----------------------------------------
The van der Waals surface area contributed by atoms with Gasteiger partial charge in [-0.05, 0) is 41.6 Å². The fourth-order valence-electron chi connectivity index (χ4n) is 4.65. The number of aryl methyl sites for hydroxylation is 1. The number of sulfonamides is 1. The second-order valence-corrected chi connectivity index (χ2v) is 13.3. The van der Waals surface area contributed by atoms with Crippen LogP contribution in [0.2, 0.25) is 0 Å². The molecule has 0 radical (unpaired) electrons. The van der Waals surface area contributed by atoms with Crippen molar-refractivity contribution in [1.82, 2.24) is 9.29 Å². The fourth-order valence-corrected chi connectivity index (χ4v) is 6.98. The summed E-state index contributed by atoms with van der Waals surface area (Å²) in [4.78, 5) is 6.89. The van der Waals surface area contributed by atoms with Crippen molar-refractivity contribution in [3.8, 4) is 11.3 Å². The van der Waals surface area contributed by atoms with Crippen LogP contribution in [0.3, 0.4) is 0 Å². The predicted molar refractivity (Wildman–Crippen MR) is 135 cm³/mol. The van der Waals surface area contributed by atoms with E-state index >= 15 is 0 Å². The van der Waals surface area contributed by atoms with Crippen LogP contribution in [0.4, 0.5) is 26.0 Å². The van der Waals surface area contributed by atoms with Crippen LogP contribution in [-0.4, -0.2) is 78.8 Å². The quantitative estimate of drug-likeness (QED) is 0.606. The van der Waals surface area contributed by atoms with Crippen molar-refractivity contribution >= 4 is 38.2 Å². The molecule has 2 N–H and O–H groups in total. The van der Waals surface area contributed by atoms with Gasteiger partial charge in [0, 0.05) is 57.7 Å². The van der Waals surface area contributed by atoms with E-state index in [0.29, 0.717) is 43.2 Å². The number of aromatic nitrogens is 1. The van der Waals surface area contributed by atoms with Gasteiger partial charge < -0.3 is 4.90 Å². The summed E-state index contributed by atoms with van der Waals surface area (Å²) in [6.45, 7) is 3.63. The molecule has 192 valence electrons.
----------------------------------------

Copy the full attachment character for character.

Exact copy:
The van der Waals surface area contributed by atoms with Gasteiger partial charge in [-0.05, 0) is 41.6 Å². The fourth-order valence-electron chi connectivity index (χ4n) is 4.65. The number of aryl methyl sites for hydroxylation is 1. The number of sulfonamides is 1. The second-order valence-corrected chi connectivity index (χ2v) is 13.3. The van der Waals surface area contributed by atoms with Crippen LogP contribution in [0.2, 0.25) is 0 Å². The molecule has 0 radical (unpaired) electrons. The van der Waals surface area contributed by atoms with Crippen molar-refractivity contribution in [1.82, 2.24) is 9.29 Å². The fourth-order valence-corrected chi connectivity index (χ4v) is 6.98. The summed E-state index contributed by atoms with van der Waals surface area (Å²) in [4.78, 5) is 6.89. The van der Waals surface area contributed by atoms with Crippen molar-refractivity contribution in [3.8, 4) is 11.3 Å². The van der Waals surface area contributed by atoms with Crippen LogP contribution in [0.3, 0.4) is 0 Å². The predicted molar refractivity (Wildman–Crippen MR) is 135 cm³/mol. The van der Waals surface area contributed by atoms with E-state index >= 15 is 0 Å². The van der Waals surface area contributed by atoms with Crippen LogP contribution in [0.4, 0.5) is 26.0 Å². The van der Waals surface area contributed by atoms with Crippen LogP contribution in [-0.4, -0.2) is 78.8 Å². The quantitative estimate of drug-likeness (QED) is 0.606. The van der Waals surface area contributed by atoms with Crippen molar-refractivity contribution >= 4 is 38.2 Å². The molecule has 2 N–H and O–H groups in total. The van der Waals surface area contributed by atoms with Gasteiger partial charge in [0, 0.05) is 57.7 Å². The van der Waals surface area contributed by atoms with E-state index in [0.29, 0.717) is 43.2 Å². The number of aromatic nitrogens is 1. The van der Waals surface area contributed by atoms with Gasteiger partial charge < -0.3 is 4.90 Å². The summed E-state index contributed by atoms with van der Waals surface area (Å²) in [6.45, 7) is 3.63. The molecule has 192 valence electrons.